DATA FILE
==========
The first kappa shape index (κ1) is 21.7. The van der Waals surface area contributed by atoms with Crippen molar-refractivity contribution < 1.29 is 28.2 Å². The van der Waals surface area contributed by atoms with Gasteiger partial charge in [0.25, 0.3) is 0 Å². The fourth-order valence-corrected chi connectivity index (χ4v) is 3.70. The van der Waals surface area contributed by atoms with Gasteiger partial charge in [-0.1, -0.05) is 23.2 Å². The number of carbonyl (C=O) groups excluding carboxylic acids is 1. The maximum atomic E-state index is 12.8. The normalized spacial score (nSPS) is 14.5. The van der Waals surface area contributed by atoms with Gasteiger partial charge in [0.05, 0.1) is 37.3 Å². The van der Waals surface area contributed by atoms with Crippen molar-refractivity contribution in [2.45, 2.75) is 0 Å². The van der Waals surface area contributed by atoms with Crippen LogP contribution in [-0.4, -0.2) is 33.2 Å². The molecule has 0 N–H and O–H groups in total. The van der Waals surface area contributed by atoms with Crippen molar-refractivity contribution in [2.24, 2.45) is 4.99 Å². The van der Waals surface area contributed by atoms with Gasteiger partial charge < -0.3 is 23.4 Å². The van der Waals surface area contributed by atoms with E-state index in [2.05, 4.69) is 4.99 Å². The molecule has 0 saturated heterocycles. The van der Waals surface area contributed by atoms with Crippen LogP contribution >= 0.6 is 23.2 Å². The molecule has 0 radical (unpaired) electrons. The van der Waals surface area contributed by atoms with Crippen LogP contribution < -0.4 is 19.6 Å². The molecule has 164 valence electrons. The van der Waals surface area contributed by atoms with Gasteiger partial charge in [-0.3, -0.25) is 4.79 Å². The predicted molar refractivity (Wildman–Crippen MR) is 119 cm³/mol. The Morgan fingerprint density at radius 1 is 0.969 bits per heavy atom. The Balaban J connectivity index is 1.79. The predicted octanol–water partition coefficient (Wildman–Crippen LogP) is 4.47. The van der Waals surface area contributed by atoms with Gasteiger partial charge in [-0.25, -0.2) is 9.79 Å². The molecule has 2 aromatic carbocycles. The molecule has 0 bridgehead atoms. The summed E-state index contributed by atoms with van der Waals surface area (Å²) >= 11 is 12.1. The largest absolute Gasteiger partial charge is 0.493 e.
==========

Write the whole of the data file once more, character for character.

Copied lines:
The first kappa shape index (κ1) is 21.7. The van der Waals surface area contributed by atoms with Crippen molar-refractivity contribution < 1.29 is 28.2 Å². The van der Waals surface area contributed by atoms with Gasteiger partial charge in [0.25, 0.3) is 0 Å². The fourth-order valence-corrected chi connectivity index (χ4v) is 3.70. The van der Waals surface area contributed by atoms with Gasteiger partial charge in [-0.1, -0.05) is 23.2 Å². The number of carbonyl (C=O) groups excluding carboxylic acids is 1. The maximum atomic E-state index is 12.8. The normalized spacial score (nSPS) is 14.5. The van der Waals surface area contributed by atoms with Gasteiger partial charge in [0.05, 0.1) is 37.3 Å². The van der Waals surface area contributed by atoms with Crippen molar-refractivity contribution in [2.45, 2.75) is 0 Å². The van der Waals surface area contributed by atoms with Crippen LogP contribution in [-0.4, -0.2) is 33.2 Å². The molecule has 0 N–H and O–H groups in total. The van der Waals surface area contributed by atoms with Crippen molar-refractivity contribution in [2.24, 2.45) is 4.99 Å². The van der Waals surface area contributed by atoms with Gasteiger partial charge < -0.3 is 23.4 Å². The van der Waals surface area contributed by atoms with E-state index in [2.05, 4.69) is 4.99 Å². The molecule has 0 saturated heterocycles. The van der Waals surface area contributed by atoms with Crippen LogP contribution >= 0.6 is 23.2 Å². The molecule has 0 radical (unpaired) electrons. The van der Waals surface area contributed by atoms with Crippen LogP contribution < -0.4 is 19.6 Å². The molecule has 164 valence electrons. The van der Waals surface area contributed by atoms with Gasteiger partial charge in [-0.3, -0.25) is 4.79 Å². The predicted molar refractivity (Wildman–Crippen MR) is 119 cm³/mol. The Morgan fingerprint density at radius 1 is 0.969 bits per heavy atom. The Balaban J connectivity index is 1.79. The predicted octanol–water partition coefficient (Wildman–Crippen LogP) is 4.47. The van der Waals surface area contributed by atoms with Gasteiger partial charge in [-0.25, -0.2) is 9.79 Å². The molecule has 2 aromatic carbocycles. The molecule has 0 bridgehead atoms. The summed E-state index contributed by atoms with van der Waals surface area (Å²) >= 11 is 12.1. The largest absolute Gasteiger partial charge is 0.493 e.